Giro d'Italia

Froome vows to keep fighting despite more losses

Although he keeps drifting behind the top GC favorites, Chris Froome insists his run at the Giro d'Italia is far from over.

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It seems the record keeps skipping for Chris Froome in this Giro d’Italia. Another uphill finale and another day ceding time, yet the Sky captain vows to keep fighting.

Team Sky said Froome was caught up behind a late-stage crash in Wednesday’s punchy finish and gave up 40 seconds to stage winner and race leader Simon Yates (Mitchelton-Scott). Froome yo-yoed back out of the top-10 to 12th at 3:20 back.

“I am going to keep fighting,” Froome told Eurosport. “It’s good to get this racing in the legs. I certainly haven’t given up hope.”

Froome was already at the back of the favorites’ group when a handful of riders went down in a spill as the course narrowed. It appears Froome did not fall, but the mishap disrupted his rhythm in the frenetic finale to the hilltop town.

Despite struggles so far in this Giro, Froome keeps expressing hope his legs will come around in time for a late-race surge toward the pink jersey. Pressure is mounting as Yates and second-place Tom Dumoulin (Sunweb) keep piling on to their respective advantages and opportunities keep passing by.

Former Giro winner Alberto Contador told Italian media overnight he already thinks Froome will not win the race.

With such a rough-and-tumble start to the Giro, many have wondered if Froome just might pack it in. His ongoing Salbutamol case remains in the background but Froome insists he will finish the Giro and race the Tour de France in July.

“No, no,” Froome said when asked if he is thinking about quitting. “I’m going to keep fighting. I’m getting there day by day. I’m optimistic I’m going to come right. There’s still some really hard stages to come.”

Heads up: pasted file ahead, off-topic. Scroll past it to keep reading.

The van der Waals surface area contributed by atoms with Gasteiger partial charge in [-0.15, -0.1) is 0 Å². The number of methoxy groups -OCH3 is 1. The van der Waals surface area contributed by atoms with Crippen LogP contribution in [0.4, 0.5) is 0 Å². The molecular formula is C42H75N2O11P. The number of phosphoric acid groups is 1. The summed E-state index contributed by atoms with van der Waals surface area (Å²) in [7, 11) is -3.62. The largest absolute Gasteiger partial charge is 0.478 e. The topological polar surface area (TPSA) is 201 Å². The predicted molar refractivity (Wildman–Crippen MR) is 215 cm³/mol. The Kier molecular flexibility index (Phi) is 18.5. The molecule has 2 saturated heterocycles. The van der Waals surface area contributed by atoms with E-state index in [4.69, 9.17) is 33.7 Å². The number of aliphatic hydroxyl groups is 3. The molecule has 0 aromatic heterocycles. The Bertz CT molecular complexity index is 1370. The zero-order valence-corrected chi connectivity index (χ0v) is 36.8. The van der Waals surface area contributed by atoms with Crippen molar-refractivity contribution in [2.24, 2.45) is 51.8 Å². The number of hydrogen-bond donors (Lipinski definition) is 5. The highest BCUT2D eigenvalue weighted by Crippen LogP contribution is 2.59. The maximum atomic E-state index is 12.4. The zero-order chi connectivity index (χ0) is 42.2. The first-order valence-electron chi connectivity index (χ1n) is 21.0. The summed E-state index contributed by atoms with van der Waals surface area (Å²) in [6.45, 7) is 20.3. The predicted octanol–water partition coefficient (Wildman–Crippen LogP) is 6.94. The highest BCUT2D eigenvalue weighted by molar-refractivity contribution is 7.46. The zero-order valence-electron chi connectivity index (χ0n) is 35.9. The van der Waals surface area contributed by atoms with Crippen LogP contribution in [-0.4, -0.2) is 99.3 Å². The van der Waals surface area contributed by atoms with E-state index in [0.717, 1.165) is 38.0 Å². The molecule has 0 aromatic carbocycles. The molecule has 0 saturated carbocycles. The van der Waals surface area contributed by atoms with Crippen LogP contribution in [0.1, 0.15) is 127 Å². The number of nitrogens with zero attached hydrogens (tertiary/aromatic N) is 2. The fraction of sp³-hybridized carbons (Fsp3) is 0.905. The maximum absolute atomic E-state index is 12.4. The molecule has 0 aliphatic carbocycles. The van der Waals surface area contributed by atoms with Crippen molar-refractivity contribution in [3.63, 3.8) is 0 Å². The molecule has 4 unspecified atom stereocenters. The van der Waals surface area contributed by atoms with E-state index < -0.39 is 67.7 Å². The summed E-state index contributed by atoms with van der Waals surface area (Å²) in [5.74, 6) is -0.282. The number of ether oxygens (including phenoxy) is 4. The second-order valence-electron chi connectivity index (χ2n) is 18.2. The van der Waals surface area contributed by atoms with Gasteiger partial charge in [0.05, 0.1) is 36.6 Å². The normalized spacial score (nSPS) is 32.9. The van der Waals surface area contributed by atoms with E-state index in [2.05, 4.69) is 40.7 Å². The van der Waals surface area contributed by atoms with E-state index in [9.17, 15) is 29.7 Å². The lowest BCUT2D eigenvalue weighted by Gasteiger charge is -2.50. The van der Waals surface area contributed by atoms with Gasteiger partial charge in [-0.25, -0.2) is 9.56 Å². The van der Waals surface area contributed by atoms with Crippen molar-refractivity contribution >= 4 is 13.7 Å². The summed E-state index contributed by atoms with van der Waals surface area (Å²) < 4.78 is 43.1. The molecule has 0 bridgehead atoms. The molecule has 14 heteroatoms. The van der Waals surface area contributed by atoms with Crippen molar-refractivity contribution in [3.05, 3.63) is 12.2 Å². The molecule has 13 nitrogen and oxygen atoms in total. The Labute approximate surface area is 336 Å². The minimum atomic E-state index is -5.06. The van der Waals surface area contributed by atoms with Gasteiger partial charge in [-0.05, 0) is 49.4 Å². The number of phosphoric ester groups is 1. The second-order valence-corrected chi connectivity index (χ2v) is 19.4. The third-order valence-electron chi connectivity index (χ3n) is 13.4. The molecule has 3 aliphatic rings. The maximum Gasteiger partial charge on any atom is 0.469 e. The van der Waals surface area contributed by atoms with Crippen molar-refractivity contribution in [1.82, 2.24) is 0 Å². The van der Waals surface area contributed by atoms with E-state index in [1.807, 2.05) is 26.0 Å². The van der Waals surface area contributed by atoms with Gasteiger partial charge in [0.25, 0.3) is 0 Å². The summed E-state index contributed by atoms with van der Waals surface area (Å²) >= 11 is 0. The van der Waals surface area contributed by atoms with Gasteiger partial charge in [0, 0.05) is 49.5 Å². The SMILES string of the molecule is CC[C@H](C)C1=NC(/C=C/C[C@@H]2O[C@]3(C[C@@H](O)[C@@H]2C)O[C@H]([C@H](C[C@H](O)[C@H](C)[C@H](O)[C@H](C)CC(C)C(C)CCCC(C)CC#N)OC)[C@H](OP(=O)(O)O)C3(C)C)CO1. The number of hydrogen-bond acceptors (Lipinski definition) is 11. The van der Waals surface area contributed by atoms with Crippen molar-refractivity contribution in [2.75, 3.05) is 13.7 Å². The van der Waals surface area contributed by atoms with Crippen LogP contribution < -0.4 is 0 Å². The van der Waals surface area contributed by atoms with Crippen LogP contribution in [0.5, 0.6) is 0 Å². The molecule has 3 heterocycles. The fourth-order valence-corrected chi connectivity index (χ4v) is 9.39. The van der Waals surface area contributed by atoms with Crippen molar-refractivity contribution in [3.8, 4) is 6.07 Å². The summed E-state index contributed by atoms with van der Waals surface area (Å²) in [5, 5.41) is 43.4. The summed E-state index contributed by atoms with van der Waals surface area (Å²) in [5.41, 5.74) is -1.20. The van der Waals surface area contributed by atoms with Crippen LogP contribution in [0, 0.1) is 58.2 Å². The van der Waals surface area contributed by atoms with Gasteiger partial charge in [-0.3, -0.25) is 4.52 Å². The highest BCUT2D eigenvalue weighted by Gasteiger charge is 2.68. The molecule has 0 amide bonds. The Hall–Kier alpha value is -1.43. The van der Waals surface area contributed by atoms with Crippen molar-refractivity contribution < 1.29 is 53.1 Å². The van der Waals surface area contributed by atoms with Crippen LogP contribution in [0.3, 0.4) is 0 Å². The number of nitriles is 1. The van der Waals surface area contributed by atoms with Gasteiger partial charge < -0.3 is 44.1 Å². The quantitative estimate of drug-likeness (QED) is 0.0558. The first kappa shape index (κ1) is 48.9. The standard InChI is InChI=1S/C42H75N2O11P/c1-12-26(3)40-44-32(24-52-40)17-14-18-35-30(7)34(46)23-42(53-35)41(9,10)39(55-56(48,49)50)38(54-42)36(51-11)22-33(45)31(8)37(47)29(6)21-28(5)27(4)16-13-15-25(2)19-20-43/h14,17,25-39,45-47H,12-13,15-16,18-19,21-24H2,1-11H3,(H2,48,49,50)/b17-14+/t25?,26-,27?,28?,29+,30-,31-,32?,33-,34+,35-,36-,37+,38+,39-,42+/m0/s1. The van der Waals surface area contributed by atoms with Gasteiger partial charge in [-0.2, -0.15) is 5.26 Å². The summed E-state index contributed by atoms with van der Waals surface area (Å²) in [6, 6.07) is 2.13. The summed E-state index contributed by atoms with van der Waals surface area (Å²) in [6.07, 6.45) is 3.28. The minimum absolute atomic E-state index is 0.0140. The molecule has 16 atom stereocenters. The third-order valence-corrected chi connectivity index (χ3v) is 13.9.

Following a rest day Monday — when Froome once again vowed not to abandon the Giro — Froome safely negotiated Tuesday’s grueling transition stage that saw Esteban Chaves plummet out of contention after giving up 25 minutes. It’s that kind of unpredictability that is keeping Froome’s hopes alive as the Giro pedals toward tougher terrain waiting in northern Italy.

“We saw with Esteban Chaves how quickly things can change for any of one of those GC riders, so we just have to keep plugging away and keep trying to do everything we can,” Froome said. “The team is motivated and I’m motivated. We are going to do as much as we can.”

Many remain confounded at Froome’s inability to keep pace with the favorites in key moments of the decisive stages. In every stage so far, he’s either lost time or barely hung on against the likes of Dumoulin or Yates.

Froome pointed to his pre-race crash in warm-up ahead of the opening day time trial in Jerusalem as the culprit for his poor showing in the first half of the Giro.

“I’m not going to lie, that crash took a whack out of me. I have a lot of pain down my right side, which in this game if you are not at your absolute best, you can only hide for so long, which we’ve seen,” Froome continued. “But I feel that I’ve been progressing though the race, still just chipping away and hoping to do the best I can.”

Two relatively mild transitions stages should give the sprinters a chance to dash back into the frame and give the GC contenders a chance to catch their collective breath. The Zoncolan summit looms Saturday.